Diffusion models have quickly become the go-to paradigm for generative modelling of perceptual signals (such as images and sound) through iterative refinement. Their success hinges on the fact that the underlying physical phenomena are continuous. For inherently discrete and categorical data such as language, various diffusion-inspired alternatives have been proposed. However, the continuous nature of diffusion models conveys many benefits, and in this work we endeavour to preserve it. We propose CDCD, a framework for modelling categorical data with diffusion models that are continuous both in time and input space. We demonstrate its efficacy on several language modelling tasks.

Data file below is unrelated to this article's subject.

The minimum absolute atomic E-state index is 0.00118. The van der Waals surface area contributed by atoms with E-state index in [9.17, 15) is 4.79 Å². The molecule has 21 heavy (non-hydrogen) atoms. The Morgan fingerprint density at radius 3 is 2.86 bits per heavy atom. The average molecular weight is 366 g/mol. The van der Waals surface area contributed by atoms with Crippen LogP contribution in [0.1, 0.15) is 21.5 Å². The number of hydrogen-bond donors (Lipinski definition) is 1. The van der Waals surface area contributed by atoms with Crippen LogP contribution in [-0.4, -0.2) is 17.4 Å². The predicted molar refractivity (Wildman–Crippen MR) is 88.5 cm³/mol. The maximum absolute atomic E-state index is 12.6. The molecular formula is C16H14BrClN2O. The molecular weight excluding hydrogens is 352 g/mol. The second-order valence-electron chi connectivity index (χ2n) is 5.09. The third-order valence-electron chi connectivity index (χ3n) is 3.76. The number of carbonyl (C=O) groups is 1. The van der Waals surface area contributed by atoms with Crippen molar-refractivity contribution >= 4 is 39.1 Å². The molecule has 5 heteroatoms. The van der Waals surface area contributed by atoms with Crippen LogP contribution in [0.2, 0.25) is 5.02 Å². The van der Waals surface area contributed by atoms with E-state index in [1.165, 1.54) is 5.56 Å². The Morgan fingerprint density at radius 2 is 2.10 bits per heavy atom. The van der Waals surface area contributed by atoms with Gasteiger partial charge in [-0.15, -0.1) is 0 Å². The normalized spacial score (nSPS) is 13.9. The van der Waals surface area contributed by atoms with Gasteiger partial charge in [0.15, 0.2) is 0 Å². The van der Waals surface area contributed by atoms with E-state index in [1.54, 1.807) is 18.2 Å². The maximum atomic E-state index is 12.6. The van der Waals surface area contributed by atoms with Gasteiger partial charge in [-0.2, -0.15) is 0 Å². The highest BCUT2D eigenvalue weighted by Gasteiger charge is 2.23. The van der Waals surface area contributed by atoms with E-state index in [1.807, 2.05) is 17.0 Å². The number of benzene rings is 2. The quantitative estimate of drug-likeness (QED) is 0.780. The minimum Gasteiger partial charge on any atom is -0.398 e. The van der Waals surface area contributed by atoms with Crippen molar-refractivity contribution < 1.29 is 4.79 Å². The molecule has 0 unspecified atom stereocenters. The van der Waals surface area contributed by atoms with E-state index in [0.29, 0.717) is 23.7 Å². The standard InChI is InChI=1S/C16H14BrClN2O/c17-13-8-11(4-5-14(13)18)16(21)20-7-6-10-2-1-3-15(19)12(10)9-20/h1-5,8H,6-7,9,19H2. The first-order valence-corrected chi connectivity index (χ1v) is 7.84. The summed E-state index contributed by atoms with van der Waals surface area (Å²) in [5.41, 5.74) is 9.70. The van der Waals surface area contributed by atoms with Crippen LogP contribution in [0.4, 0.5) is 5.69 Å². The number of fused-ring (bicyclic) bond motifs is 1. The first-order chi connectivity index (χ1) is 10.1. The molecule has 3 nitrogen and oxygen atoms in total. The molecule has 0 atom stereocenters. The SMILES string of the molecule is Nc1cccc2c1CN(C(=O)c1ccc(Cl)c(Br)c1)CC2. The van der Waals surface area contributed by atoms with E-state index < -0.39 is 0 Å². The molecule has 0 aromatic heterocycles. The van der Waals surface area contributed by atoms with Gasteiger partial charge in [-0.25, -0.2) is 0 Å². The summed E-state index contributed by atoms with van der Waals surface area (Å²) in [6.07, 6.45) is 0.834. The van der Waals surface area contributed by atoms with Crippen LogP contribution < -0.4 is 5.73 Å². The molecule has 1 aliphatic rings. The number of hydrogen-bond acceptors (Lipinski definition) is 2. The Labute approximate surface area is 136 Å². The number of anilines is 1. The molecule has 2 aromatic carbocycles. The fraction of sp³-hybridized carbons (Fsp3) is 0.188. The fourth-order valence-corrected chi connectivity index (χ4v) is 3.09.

Can continuous diffusion models bring the same performance breakthrough on natural language they did for image generation? To circumvent the discrete nature of text data, we can simply project tokens in a continuous space of embeddings, as is standard in language modeling. We propose Self-conditioned Embedding Diffusion, a continuous diffusion mechanism that operates on token embeddings and allows to learn flexible and scalable diffusion models for both conditional and unconditional text generation. Through qualitative and quantitative evaluation, we show that our text diffusion models generate samples comparable with those produced by standard autoregressive language models - while being in theory more efficient on accelerator hardware at inference time. Our work paves the way for scaling up diffusion models for text, similarly to autoregressive models, and for improving performance with recent refinements to continuous diffusion.